Method 1: Water-based Sealer
Make a mixture combining two Golden mediums, GAC200 with GAC500, in an approximate 1:1 ratio. You can also use the GAC200 by itself, but combining it with GAC500 to it allows for a smoother application. Brush apply one coat over the leaf using a smooth flat soft brush. Please note – this method will NOT work substituting any other acrylic mediums. Here’s why. Almost all acrylic products contain ammonia while wet. Ammonia will tarnish copper, the predominant metal in imitation gold leaf. Since the ammonia dissipates by the time the acrylic has dried we can use acrylic as a sealer if it dries fast enough to keep the ammonia from affecting the leaf. GAC200 and GAC500 are extra hard acrylic and very fast drying. Other gloss mediums will not dry as quickly as these GAC mediums and risk tarnishing. Other GAC mediums will not work either, as they are formulated for different purposes.
This mixture is a bit tricky to apply as you can see from the above information. If it dries too slowly, it won’t work. Eliminate any water on the brush and do not add any into the medium, as this will slow the drying. Don’t apply it too thickly. Do not use a stiff bristle brush, or overbrush by brushing once it starts to dry and gets tacky. If you do, you will create a cloudy film that is permanent and ruins your leaf surface.
If overpainting with heavy applications of acrylic, or you need extra protection for the leaf, apply four coats, letting each dry to the touch prior to applying the next. One to three coats will suffice when overpainting with thin layers of acrylic paint or overpainting with oil. Once your last coat is applied and dry to the touch you can overpaint with acrylic or oil paint.
Method 2: Solvent-based Sealer
Any permanent clear gloss spray sealer or permanent solvent-based varnish will seal the leaf. First check the label to see if it is permanent. The way to tell is from the instruction label on the product container. Removable vanishes will instruct how to remove the dried layer, while permanent ones will not. If it is removable see special instructions in the next paragraph. With permanent sealers, two coats are recommended. Once dry you can apply oil paint over it. To apply acrylic over it, lightly sand, then apply the water-based sealer over it in Method 1 for best adhesion between the acrylic paint and sealer.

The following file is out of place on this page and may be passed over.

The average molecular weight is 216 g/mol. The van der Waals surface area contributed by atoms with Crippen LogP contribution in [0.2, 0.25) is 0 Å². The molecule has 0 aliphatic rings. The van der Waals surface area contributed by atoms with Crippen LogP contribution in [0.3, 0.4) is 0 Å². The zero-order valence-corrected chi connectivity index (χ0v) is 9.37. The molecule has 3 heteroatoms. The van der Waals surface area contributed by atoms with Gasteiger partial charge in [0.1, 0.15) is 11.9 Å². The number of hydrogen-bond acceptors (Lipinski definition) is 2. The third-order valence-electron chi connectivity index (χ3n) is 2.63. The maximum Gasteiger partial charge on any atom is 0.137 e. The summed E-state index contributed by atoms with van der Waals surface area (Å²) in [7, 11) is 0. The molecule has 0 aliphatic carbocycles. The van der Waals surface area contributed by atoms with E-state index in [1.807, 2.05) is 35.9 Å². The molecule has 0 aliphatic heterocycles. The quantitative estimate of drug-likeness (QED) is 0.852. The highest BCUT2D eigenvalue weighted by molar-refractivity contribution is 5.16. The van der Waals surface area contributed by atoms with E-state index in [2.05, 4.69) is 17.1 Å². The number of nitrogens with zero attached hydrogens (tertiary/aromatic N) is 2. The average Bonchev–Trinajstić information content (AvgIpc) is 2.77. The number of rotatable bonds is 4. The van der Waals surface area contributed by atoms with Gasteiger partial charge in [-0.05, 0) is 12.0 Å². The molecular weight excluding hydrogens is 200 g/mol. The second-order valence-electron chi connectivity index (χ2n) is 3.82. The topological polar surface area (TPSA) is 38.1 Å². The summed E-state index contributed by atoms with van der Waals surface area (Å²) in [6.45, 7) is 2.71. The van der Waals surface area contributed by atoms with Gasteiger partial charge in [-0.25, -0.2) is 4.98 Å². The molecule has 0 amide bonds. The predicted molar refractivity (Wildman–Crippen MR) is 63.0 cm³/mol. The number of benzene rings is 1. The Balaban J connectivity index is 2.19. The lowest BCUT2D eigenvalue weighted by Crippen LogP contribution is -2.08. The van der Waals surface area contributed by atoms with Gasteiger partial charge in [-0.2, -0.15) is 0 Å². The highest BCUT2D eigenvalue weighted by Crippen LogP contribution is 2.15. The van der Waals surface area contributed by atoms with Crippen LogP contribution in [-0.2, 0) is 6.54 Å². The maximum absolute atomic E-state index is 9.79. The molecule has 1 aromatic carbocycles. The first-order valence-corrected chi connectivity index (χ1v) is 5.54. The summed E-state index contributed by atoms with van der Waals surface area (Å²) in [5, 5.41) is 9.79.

I often recommend using Golden’s MSA Varnish Gloss, or Golden’s Archival Varnish Gloss spray for use over leaf with acrylic overpainting. This is what I use along with the application method described here. These are good fine-art products and seal leaf well even though they are both removable. Since they are removable, wait two weeks after application for the coating to fully dry, then apply a permanent seal coat over it using the water-based sealer in Method 1. You can overpaint with acrylic once the GAC coating is dry to the touch. To apply oil paint over this wait a week or more.
Important: DO NOT overpaint Golden’s MSA Varnish or their Archival Varnish with oil paint UNLESS you seal over the varnish with the mixture of GAC 200 and 500 as instructed above. These varnishes have UV protection in them, and one of the essential resins used in the varnishes can interfere with the drying process of any oil paint applied over it.
Apply paint opaquely and/or transparently over the sealed leaf to get a variety of effects. For maximum variation and interest, allow some leaf to remain unpainted, some leaf areas to be fully covered, as well as some leaf showing through transparent paint. If you end up with too much paint coverage some of the paint can be sanded off. Here is where it helps to have substantial coats of Pre-Paint Sealing.
8. Post-Paint Sealing
It’s a good idea to varnish paintings at the very end, even if you already sealed the leaf prior to painting. Sealing with an archival varnish over leaf and paint is recommended. It enables the painting to be cleaned, and adds UV protection.
For oil painting over leaf, wait about a month for the painting to dry before this final varnish coat. Wait longer if oil paint is applied thickly. This final varnish is applied over the whole surface, including leaf and oil paint. Use Goldens Archival Varnish Gloss spray, Golden’s MSA Varnish, Gamvar by Gamblin or any other archival removable solvent-based varnish meant for oil paint.
For acrylic painting over leaf, I like to use Golden’s Polymer Varnish Gloss, which is non-toxic. Do not use this water-based product over oil paint. Do not use this product for the Pre-Paint Seal. If used directly on unsealed leaf it will tarnish the leaf.
Above: Stargate, 48″ x 36″, acrylic & gold leaf on panel
Top of Page: Landscape & Galactic Dust, 48″ x 60″, acrylic & gold leaf on panel
More Resources & Info on Gold Leaf
My book Acrylic Illuminations has step-by-step instructions on leafing with many painting ideas on gold leaf.
Article on acrylic with gold leaf from GOLDEN
My Youtube video How to Apply Gold Leaf
Supply List & Links
Any painting surface such as canvas, fabric, canvas panels or wood panels, objects and walls.
Links for wood painting panels
LEAF ADHESIVE (also known as gilding or leafing size)
Remember there are two choices: water-based (which is non-toxic and can only be used over acrylic) and solvent-based (which can be used over acrylic or oil).
Remember there are 2 different sealing steps and these require different products. Review this article to make sure you get the right product.
Links for sealers:
Link for wax paper:
Nancy Reyner, painter, author and instructor offers assistance to artists in a variety of ways. Click here for more info.